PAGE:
Ancient Land Tenures
Bill Long 12/23/04
A Humorous Look at a Serious Subject
Littleton's classic Tenures (1480), celebrated by Coke's Commentary in vol. 1 of his Institutes, was a heavy and weighty tome. In sections 95-171 of his work, Littleton adopted a classificatory scheme of land-holding in common law England according to the following six categories: (1) Knight's Service; (2) Scutage (payment of money in lieu of serving the lord as knight); (3) Grand Serjeanty (holding of land in return for a personal service); (4) Frankalmoin (grant of land with an obligation to perform spiritual services; (5) Frankmarriage; and (6) Socage Tenure (the residual category). A more modern categorization appears in Daniel Coquillette's The Anglo-American Legal Heritage, where he divides tenure into free and unfree tenures, with the former divided into Knight service or Scutage (military), and socage, frankalmoign and burgage (non-military) and the latter consisting of villeinage (p. 96).
Most scholars argue that tenure originally had to do with rendering some kind of military service for the lord in exchange for the right to till ground and keep the fruit of one's labor. However, when this more military concept of tenure began to fade (when mercenaries were perceived to be more reliable), then the emphasis shifted to various payments to be made to the lord or services that might be rendered to the King in exchange for taking care of land. The services could be quite varied, as this essay and the next will show.
With all the serious attention to groupings and descriptions in scholars from Littleton to Coquillette (1999), it was not unexpected that someone would have come up with a book describing some of the more ludicrous services that one might have to provide in exchange for the privilege of cultivating and living off land. Thomas Blount, a wealthy but seemingly underemployed lawyer of the mid-17th century, put together a collection of stories and tenure duties from a variety of sources in his Ancient Tenures, published first in 1679 and then reissued, corrected and improved in 1784, 1815 and 1874. This and the next mini-essays give some samples of the tenures and other customs provided by Blount in his book.
Blount's Ancient Tenures
Actually the official name of his work was Fragmenta Antiquitatis or Jocular Tenures. In the preface to the 1679 edition he states it this way:
"Whilst I was perusing many of our both public and private records for other ends, I thought a small collection of some remarkable Tenures of land, and unusual Customs of some Manors, might not be unacceptable to the studious, who, when weary with poring upon Littleton's Tenures, and his learned Commentator (i.e., Coke), might relaxere fibulam by recurring to these, and smile at the inoffensive mirth, both of our kings, in former times, and lords of manors....."
Thus, Blount wants to tell the story of both customs and tenures. In this regard his work, though "jocular," is a sort of armchair anthropology of the English people.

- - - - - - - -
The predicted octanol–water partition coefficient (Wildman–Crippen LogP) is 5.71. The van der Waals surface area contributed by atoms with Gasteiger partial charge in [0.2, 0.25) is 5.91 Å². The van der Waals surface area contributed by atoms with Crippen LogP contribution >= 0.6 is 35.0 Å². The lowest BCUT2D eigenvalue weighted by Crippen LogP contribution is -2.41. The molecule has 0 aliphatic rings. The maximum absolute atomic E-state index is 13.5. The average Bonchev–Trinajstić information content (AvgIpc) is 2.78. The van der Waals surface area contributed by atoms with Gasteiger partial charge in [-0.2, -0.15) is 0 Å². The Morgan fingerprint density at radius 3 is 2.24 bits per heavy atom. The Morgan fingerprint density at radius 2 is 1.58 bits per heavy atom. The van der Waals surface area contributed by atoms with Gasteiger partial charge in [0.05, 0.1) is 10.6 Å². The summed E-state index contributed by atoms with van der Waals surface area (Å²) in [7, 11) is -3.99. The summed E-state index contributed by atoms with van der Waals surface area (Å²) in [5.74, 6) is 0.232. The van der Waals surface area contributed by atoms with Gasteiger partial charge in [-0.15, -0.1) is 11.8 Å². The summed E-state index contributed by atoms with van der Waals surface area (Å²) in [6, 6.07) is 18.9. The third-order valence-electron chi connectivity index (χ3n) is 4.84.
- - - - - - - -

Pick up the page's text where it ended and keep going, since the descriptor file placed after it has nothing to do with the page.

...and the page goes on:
For example, he gives the "ancient custom" of Ardley or Yardley, County of Hertford, that if "any tenant died seised of any copyhold land, held hereof without heir male, and leave two, three, or more daughters or sisters, the eldest daughter or sister shall be the sole heir...and the other daughters or sisters shall have no part thereof." This is in contrast to what we were taught in property law that if daughters only were the fruit of a marriage, they would inherit jointly as coparceners. What can you say? Interesting.
Another custom, from Congresbury in the County of Somerset, describes what the people do "on the Saturday before Old Midsummer." The several proprietors of estates in a few parishes of the town assemble on the commons. There are two large parcels of common land, which are divided into single acres, and each bears a different mark in the turf, such as a horn, four oxen and a mare, two oxen, etc. When they have gathered a number of apples are prepared, marked in the same manner as the commons, that are distributed by a young lad to each of the people on the commons. Then the following happens:
"At the close of the distribution, each person repairs to his allotment, as his apple directs him, and take possession for the ensuing year."
The people conclude the ritual with a party which is "so congenial to the soul of a Somersetshire yeoman."
Examples of Tenure
Many of the examples Blount provides are of what one might call "typical" or "normal" service. One such is from Bainton, County of York, where in the second year of Edward II (1308), a certain Peter de Mauley was "found to be seized by the manor of Bainton, with the advowson [right in law of presenting a nominee to a vacant ecclesiastical benefice] of the church, by the service of finding two knights and four esquires in the King's army for forty days in the time of war..." This is the standard "knight's service" where some kind of privilege (in this case the advowson) is "paid for" by providing military service for the lord.
One example, to complete this mini-essay, illustrating a more "service" approach to the lord or King is an amusing story from Ashby-Marsh in the County of Northampton. Henry de Greene acknowledged himself to "hold one messuage, one pigeon-house, thirty-six acres of land, six acres of wood and fifty-six shillings rent [I suppose he received the rent] of the King in capite (the King as chief or head lord). What service did Mr. de Greene have to perform for the privilege of this fairly considerable holding? He performed "the service of lifting up his right hand yearly on Christmas Day towards the King, wheresoever he (the King) shall be in England." I guess very few could object to service like that!
Copyright © 2004-2008 William R.Long